Non-invasive brain stimulation methods such as transcranial alternating current stimulation (tACS) may offer a possibility to modulate neuronal oscillatory activity (for a review, see Herrmann et al., 2013) and human brain function in different modalities such as vision (Kanai et al., 2008; Laczó et al., 2012; Brignani et al., 2013; Helfrich et al., 2014a,b; Cabral-Calderin et al., 2015; Vossen et al., 2015; Kasten et al., 2016; Vosskuhl et al., 2016), motor function (Pogosyan et al., 2009; Feurra et al., 2011a; Schutter and Hortensius, 2011; Joundi et al., 2012; Brittain et al., 2013; Wach et al., 2013; Krause et al., 2014; Brinkman et al., 2016; Lustenberger et al., 2016; Moisa et al., 2016), audition (Neuling et al., 2012; Riecke et al., 2015; Heimrath et al., 2016; Riecke, 2016; Rufener et al., 2016), somatosensation (Feurra et al., 2011b; Gundlach et al., 2016), and higher cognitive functions such as decision making, risk taking behavior, creativity, fluid intelligence, mental rotation or self-aware dreaming (Sela et al., 2012; Herrmann et al., 2013; Voss et al., 2014; Lustenberger et al., 2015; Santarnecchi et al., 2016; Kasten and Herrmann, 2017). In addition there is preliminary evidence that alternating current stimulation might be effective to support recovery of function in patients with stroke (Fedorov et al., 2010; Naros and Gharabaghi, 2017) or optic neuropathy (Sabel et al., 2011; Schmidt et al., 2013).

However, it still remains largely elusive, what mechanisms are mediating these effects in the human brain. Evidence from animal and modeling studies suggest, that weak alternating electric fields have an influence on modulating spiking patterns of neurons by an interaction between ongoing oscillatory activity and applied oscillations (Deans et al., 2007; Fröhlich and McCormick, 2010; Ozen et al., 2010; Reato et al., 2010) and that these online effects are likely due to entrainment of ongoing oscillations by tACS (Herrmann et al., 2013; Reato et al., 2013). In humans, the application of tACS in the alpha range also modulated ongoing visual alpha oscillations in amplitude during and after stimulation (Zaehle et al., 2010; Neuling et al., 2013; Helfrich et al., 2014a,b; Strüber et al., 2015; Vossen et al., 2015; Kasten et al., 2016). However, there is evidence that the offline effects that were found after the stimulation may be distinct from online entrainment effects (Zaehle et al., 2010; Strüber et al., 2015; Veniero et al., 2015; Vossen et al., 2015).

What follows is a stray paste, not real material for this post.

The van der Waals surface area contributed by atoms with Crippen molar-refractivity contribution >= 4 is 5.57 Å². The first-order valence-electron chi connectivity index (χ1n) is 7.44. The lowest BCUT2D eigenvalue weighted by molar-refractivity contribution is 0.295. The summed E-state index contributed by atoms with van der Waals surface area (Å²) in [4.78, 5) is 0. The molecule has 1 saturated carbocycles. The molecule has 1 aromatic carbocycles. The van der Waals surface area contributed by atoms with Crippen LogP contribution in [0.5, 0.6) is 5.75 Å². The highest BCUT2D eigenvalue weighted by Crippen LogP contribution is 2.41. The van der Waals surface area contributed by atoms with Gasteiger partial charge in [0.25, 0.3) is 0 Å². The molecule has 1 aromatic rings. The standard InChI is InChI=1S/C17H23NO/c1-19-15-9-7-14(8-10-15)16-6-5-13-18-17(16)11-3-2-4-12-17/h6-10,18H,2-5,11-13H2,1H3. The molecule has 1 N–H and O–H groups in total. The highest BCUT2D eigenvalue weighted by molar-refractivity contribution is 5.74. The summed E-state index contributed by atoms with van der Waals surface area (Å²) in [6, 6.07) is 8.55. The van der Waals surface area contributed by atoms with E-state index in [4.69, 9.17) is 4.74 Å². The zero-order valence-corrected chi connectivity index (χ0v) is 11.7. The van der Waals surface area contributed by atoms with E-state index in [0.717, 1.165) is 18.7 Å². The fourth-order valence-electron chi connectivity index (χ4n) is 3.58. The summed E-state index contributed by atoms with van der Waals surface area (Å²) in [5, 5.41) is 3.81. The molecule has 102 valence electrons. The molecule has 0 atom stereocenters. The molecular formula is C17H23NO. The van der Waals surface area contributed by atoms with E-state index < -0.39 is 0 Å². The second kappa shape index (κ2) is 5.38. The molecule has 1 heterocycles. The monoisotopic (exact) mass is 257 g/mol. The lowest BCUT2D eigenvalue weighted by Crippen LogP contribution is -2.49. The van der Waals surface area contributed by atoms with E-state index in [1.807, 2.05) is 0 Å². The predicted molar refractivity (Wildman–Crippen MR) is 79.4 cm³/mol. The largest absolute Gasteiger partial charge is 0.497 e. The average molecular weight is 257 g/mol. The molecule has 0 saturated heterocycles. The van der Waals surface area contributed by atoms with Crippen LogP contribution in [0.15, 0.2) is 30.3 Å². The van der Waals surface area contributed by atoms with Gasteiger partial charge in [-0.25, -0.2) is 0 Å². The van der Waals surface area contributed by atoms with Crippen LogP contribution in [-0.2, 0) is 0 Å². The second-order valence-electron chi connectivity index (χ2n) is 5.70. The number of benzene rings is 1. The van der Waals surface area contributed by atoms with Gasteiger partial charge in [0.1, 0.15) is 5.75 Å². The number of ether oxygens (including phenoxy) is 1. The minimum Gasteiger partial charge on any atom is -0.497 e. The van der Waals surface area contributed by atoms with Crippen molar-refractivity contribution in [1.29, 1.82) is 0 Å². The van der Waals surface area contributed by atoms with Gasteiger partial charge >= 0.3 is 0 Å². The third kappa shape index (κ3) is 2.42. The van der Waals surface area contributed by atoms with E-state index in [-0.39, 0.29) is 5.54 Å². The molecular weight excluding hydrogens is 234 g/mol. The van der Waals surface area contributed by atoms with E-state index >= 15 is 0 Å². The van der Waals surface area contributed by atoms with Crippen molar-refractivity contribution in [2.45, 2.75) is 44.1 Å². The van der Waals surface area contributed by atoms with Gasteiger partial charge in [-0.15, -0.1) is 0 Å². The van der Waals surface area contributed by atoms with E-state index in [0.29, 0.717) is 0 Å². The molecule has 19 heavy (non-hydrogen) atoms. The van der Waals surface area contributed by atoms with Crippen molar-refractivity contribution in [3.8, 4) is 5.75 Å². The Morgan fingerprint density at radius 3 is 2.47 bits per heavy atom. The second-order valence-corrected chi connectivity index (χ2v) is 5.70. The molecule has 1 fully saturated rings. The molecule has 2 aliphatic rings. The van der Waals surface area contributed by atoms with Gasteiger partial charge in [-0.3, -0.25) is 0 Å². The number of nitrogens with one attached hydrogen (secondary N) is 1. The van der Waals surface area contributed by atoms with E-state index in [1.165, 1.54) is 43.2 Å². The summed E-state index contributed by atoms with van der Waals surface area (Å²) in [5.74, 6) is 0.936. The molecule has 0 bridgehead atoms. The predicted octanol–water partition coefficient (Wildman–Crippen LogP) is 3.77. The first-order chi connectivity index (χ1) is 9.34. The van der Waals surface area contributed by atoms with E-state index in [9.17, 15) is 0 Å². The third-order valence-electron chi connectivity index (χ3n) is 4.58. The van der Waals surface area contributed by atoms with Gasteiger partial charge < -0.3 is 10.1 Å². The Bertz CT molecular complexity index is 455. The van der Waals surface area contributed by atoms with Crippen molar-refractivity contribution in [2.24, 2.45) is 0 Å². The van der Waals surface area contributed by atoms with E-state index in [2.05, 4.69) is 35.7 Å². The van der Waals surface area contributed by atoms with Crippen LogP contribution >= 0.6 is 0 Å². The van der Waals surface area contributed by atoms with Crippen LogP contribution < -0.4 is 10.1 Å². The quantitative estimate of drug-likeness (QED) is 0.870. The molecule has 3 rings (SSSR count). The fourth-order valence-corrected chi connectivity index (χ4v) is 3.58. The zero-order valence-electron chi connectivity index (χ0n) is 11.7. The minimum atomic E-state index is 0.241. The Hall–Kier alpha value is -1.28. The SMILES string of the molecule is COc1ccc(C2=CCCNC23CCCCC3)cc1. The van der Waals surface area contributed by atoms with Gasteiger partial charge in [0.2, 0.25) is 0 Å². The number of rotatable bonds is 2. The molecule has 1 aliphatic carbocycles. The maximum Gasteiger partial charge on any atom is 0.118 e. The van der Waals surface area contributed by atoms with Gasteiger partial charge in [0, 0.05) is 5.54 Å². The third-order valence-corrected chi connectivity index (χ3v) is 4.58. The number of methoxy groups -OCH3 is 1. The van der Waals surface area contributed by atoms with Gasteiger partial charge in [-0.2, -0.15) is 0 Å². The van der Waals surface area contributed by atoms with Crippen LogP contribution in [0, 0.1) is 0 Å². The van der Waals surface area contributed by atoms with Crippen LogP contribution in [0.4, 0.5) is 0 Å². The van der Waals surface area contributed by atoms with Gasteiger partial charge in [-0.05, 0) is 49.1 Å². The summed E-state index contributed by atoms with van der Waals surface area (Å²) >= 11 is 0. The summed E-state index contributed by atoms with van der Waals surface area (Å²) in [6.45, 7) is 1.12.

Additionally a modulation of ongoing oscillations induced by tACS has so far only been shown for alpha oscillations in the visual cortex. It is as yet unknown whether neuronal oscillations originating from different cortices, such as the somatosensory mu-alpha rhythm, might also be modulated by tACS, and whether potential modulations are specific to this rhythm. The aim of the present study was to investigate the effects of tACS tuned to participants’ individual mu-alpha frequency (mu-tACS) on ongoing somatosensory mu-alpha oscillations in human electroencephalogram (EEG) recordings. For this purpose mu-tACS was applied bilaterally over primary somatosensory cortices (SI) and compared to sham stimulation. Modulations of mu-alpha oscillations after the end of the stimulation as compared to before stimulation were then compared between tACS and sham-stimulation. We hypothesized, that tACS tuned to individual somatosensory alpha frequency induces changes in mu-alpha amplitudes. Additionally, we expected specific changes for somatosensory mu-alpha oscillations and no changes for visual alpha.